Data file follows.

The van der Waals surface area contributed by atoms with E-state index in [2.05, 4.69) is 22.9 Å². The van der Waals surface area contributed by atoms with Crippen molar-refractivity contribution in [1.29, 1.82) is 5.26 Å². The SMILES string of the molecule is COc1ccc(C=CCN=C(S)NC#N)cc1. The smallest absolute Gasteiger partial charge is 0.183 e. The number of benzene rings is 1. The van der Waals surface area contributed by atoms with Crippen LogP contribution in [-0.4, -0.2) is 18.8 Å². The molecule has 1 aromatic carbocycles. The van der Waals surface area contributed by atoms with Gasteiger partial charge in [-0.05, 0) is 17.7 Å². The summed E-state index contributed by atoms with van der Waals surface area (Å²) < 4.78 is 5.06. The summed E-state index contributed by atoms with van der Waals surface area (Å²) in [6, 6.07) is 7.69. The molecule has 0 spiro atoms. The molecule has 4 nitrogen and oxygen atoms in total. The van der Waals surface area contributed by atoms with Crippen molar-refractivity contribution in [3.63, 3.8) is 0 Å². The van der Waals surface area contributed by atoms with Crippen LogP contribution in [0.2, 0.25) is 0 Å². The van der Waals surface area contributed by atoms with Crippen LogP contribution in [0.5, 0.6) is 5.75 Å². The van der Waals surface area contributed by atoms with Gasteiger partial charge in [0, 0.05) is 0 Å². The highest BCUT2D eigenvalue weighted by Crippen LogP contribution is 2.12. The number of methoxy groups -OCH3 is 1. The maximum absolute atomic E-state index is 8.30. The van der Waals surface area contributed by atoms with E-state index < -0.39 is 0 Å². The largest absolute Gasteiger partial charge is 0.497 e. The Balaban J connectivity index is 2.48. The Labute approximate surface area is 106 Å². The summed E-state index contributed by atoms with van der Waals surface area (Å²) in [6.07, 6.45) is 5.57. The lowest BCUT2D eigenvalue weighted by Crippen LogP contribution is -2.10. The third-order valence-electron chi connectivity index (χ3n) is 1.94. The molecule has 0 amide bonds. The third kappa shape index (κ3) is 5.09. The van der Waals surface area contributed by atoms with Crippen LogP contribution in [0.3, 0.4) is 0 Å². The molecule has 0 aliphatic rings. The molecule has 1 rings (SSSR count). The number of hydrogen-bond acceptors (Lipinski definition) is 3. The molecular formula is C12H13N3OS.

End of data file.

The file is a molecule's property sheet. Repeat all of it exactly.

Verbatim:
The van der Waals surface area contributed by atoms with E-state index in [2.05, 4.69) is 22.9 Å². The van der Waals surface area contributed by atoms with Crippen molar-refractivity contribution in [1.29, 1.82) is 5.26 Å². The SMILES string of the molecule is COc1ccc(C=CCN=C(S)NC#N)cc1. The smallest absolute Gasteiger partial charge is 0.183 e. The number of benzene rings is 1. The van der Waals surface area contributed by atoms with Crippen LogP contribution in [-0.4, -0.2) is 18.8 Å². The molecule has 1 aromatic carbocycles. The van der Waals surface area contributed by atoms with Gasteiger partial charge in [-0.05, 0) is 17.7 Å². The summed E-state index contributed by atoms with van der Waals surface area (Å²) < 4.78 is 5.06. The summed E-state index contributed by atoms with van der Waals surface area (Å²) in [6, 6.07) is 7.69. The molecule has 0 spiro atoms. The molecule has 4 nitrogen and oxygen atoms in total. The van der Waals surface area contributed by atoms with Crippen molar-refractivity contribution in [3.63, 3.8) is 0 Å². The van der Waals surface area contributed by atoms with Crippen LogP contribution in [0.2, 0.25) is 0 Å². The van der Waals surface area contributed by atoms with Crippen LogP contribution in [0.5, 0.6) is 5.75 Å². The van der Waals surface area contributed by atoms with Gasteiger partial charge in [0, 0.05) is 0 Å². The highest BCUT2D eigenvalue weighted by Crippen LogP contribution is 2.12. The number of methoxy groups -OCH3 is 1. The maximum absolute atomic E-state index is 8.30. The van der Waals surface area contributed by atoms with E-state index < -0.39 is 0 Å². The largest absolute Gasteiger partial charge is 0.497 e. The Balaban J connectivity index is 2.48. The Labute approximate surface area is 106 Å². The summed E-state index contributed by atoms with van der Waals surface area (Å²) in [6.07, 6.45) is 5.57. The lowest BCUT2D eigenvalue weighted by Crippen LogP contribution is -2.10. The third-order valence-electron chi connectivity index (χ3n) is 1.94. The molecule has 0 amide bonds. The third kappa shape index (κ3) is 5.09. The van der Waals surface area contributed by atoms with Crippen LogP contribution in [0.3, 0.4) is 0 Å². The molecule has 0 aliphatic rings. The molecule has 1 rings (SSSR count). The number of hydrogen-bond acceptors (Lipinski definition) is 3. The molecular formula is C12H13N3OS.